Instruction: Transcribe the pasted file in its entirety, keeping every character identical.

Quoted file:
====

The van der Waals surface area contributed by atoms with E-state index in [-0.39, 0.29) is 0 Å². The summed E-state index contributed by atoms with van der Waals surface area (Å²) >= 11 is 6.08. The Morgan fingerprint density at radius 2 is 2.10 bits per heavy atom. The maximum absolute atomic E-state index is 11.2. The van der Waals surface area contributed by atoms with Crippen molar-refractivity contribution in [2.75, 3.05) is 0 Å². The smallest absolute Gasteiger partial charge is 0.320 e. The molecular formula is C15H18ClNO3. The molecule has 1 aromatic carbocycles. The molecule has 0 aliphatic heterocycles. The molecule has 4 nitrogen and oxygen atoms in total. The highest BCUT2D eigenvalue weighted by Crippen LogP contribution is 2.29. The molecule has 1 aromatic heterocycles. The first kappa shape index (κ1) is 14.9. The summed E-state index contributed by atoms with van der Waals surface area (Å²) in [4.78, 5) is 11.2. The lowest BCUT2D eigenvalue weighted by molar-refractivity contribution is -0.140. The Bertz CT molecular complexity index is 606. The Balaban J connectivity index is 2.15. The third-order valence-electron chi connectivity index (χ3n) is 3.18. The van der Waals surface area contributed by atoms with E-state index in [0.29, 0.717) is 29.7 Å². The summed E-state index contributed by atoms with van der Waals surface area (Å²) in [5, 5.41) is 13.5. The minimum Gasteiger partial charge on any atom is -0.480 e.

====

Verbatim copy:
The van der Waals surface area contributed by atoms with E-state index in [-0.39, 0.29) is 0 Å². The summed E-state index contributed by atoms with van der Waals surface area (Å²) >= 11 is 6.08. The Morgan fingerprint density at radius 2 is 2.10 bits per heavy atom. The maximum absolute atomic E-state index is 11.2. The van der Waals surface area contributed by atoms with Crippen molar-refractivity contribution in [2.75, 3.05) is 0 Å². The smallest absolute Gasteiger partial charge is 0.320 e. The molecular formula is C15H18ClNO3. The molecule has 1 aromatic carbocycles. The molecule has 0 aliphatic heterocycles. The molecule has 4 nitrogen and oxygen atoms in total. The highest BCUT2D eigenvalue weighted by Crippen LogP contribution is 2.29. The molecule has 1 aromatic heterocycles. The first kappa shape index (κ1) is 14.9. The summed E-state index contributed by atoms with van der Waals surface area (Å²) in [4.78, 5) is 11.2. The lowest BCUT2D eigenvalue weighted by molar-refractivity contribution is -0.140. The Bertz CT molecular complexity index is 606. The Balaban J connectivity index is 2.15. The third-order valence-electron chi connectivity index (χ3n) is 3.18. The van der Waals surface area contributed by atoms with E-state index in [0.29, 0.717) is 29.7 Å². The summed E-state index contributed by atoms with van der Waals surface area (Å²) in [5, 5.41) is 13.5. The minimum Gasteiger partial charge on any atom is -0.480 e.